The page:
Leadership spills and coal-smudged deals

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Cartoon by Mark David / @MDavidCartoons

Leadership spills aside, we have a Government littered with climate denialists and two major progressive parties effectively acting as their enablers, writes executive editor Michelle Pini.

FIRST, we had a Nats spill brought on by the sports rorts scandal. Then we had a changing of the guard – and definitely not a “spill” – at the Greens, which went largely unnoticed, what with all the drama in the Government. And talk of another Lib spill – despite Morrison’s “miracle” election win – has also been doing the rounds. Again.

But today, we still have McCormack. We still have Morrison. And though we have Bandt, he is heading a party with basically the same old agenda – a self-righteous, if admirable, one – where there is no negotiation, only elaborate demands. Oh and we still have Albanese — who heads a risk-averse Labor Party, which is unlikely to spill much other than their own unelected tears.


Deputy Prime Minister McCormack is safe. For now. And by his side is David I’m-Not-A-Scientist Littleproud.

McCormack’s first appearance on national TV, since surviving the well-sharpened knives of his predecessor, was dedicated to the importance of coal and gas. He did also mention the wonderful career progression of "females" within the National Party. They have six females now, he said. Although one such female, Bridget McKenzie, had to go back to the backbench paddock for allowing the sports rorts spill on her watch. Well, not quite for that, they couldn't admit there was any rorting, apart from in her own seat. That the focus was on rocks and other fossil fuels from the leader of the party of dinosaurs pretty much says it all.

But what if Barnaby had come back? The man who unashamedly represents the interests of Gina Rinehart — the woman who digs for even more rocks? No change there.

What if coal-lover extraordinaire and chief Barnaby-cheerleader Matt Canavan wins the next spill? Would his Mum ask him to change tack on fossil fuels? Not likely.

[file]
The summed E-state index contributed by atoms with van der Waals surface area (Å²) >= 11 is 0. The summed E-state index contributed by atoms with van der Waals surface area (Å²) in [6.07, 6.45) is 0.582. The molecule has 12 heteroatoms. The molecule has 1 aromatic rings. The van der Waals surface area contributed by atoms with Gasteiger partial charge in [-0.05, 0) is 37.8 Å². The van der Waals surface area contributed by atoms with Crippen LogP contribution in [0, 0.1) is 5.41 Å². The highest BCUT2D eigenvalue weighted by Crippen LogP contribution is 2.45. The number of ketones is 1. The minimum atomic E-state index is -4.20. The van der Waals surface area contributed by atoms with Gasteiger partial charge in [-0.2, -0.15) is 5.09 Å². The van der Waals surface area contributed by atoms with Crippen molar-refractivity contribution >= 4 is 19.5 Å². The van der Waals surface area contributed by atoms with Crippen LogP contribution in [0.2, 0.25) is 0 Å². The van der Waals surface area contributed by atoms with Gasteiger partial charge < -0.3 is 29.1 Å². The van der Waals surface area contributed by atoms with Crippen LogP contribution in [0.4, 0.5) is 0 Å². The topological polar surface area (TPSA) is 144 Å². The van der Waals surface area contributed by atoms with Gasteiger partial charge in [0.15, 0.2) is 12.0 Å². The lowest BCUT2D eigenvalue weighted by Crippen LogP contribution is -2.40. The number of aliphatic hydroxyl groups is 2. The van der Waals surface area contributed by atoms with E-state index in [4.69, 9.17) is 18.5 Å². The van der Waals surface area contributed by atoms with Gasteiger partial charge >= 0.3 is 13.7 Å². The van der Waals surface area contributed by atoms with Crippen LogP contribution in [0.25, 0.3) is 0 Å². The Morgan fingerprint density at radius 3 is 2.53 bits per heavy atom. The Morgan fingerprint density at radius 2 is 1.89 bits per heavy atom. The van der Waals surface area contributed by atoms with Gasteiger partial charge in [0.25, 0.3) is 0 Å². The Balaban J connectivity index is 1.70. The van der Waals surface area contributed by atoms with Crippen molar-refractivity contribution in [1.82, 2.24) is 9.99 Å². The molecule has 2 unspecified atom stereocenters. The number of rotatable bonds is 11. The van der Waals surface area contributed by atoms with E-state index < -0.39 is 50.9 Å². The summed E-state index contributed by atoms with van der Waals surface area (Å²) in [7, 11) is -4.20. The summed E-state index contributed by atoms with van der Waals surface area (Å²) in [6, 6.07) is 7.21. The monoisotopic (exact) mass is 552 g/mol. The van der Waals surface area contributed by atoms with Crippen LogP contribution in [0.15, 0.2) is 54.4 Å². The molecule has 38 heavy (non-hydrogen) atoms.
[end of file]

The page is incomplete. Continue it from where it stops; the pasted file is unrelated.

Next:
The only surprising thing about the new/old line-up within the Nationals is if David Littleproud manages to master the wonders of modern science enough to turn on the telly and watch his latest embarrassing performance on ABC 7.30, in which he claims ignorance as an excuse.


Then we come to the moderately interesting Greens leadership change. New Leader Adam Bandt announced yesterday that he wants Australia to become a “green energy superpower”. Which is a good thing — even commendable!

I have long wanted a villa on the Riviera, but even if I ever can afford one, the rising sea level may have other plans.

Most Australians want action on climate change, but it’s just not going to happen so long as they also keep voting for the Coalition.

And Adam’s list of wants is unlikely to amount to much unless he changes the way in which his party goes about things. As long as the Greens continue to fight with the Labor Opposition, the only likely outcome for Australia is more of the same, since feuding between the progressive parties only delivers more election wins for the Coalition.


Meanwhile, it’s business as usual at the Liberal Party.

With his sudden and spectacular fall from public favour as the bushfire crisis escalated, Morrison made a few “climate change is real” noises. But anyone who has actually been listening knows he never committed to doing anything real. He never has and he never will. Not while there’s coal in his fossil fuel-lobbying belly.

A challenge for the leadership will likely bring Dutton the Overlord out of his dark sinister corner, so a Lib spill will only bring more of the same — or maybe even worse outcomes for the climate emergency.

And after Turnbull’s complete failure in the hot seat, if Frydenberg or Porter win the next leadership battle, does anyone think they could change the hopelessly divided direction of the Coalition on climate policy?


Under Shorten, a comprehensive climate change policy was laid out for all to see. It may not have incorporated every detail of the Greens' wish-list, but it was a good start and a damn sight better than that of the unabashedly coal-driven Morrison Government’s inaction. Labor lost the election, of course, and the rest is history.

And so, at the Albanese Labor camp, the mood is one of not making waves. 

Anyone who sees this approach of waiting quietly and doing nothing until Labor is elected as the means by which they will achieve climate change action, only needs remember the carbon tax.

There is no doubt Australians are disillusioned. Even those who were previously on Team Coalition are changing heart at a rapid pace.

What we have, in essence, is a Government littered with climate denialists and two major progressive parties effectively acting as their enablers. Because as long as the Greens just lay out their wish list and Labor take refuge in their hidey-hole of inaction, the coal-smudged dinosaurs continue Australia's fossil fuel rule.

Instead of political posturing, what is needed is the collaboration of all progressive parties. In the first instance, between Labor and the Greens, and then between this partnership and the crossbench.

Those of us on the progressive side of politics need to wake up and smell the acrid smoke of the alternative.

This is only half the story!  Read the rest of this editorial in the IA members-only area. It takes less than a minute to subscribe to IA and costs as little as $5 a month, or $50 a year — a small sum for superb journalism and lots of extras.

You can follow executive editor Michelle Pini on Twitter @vmp9 You may also follow Independent Australia on Twitter at @independentaus or on Facebook HERE.

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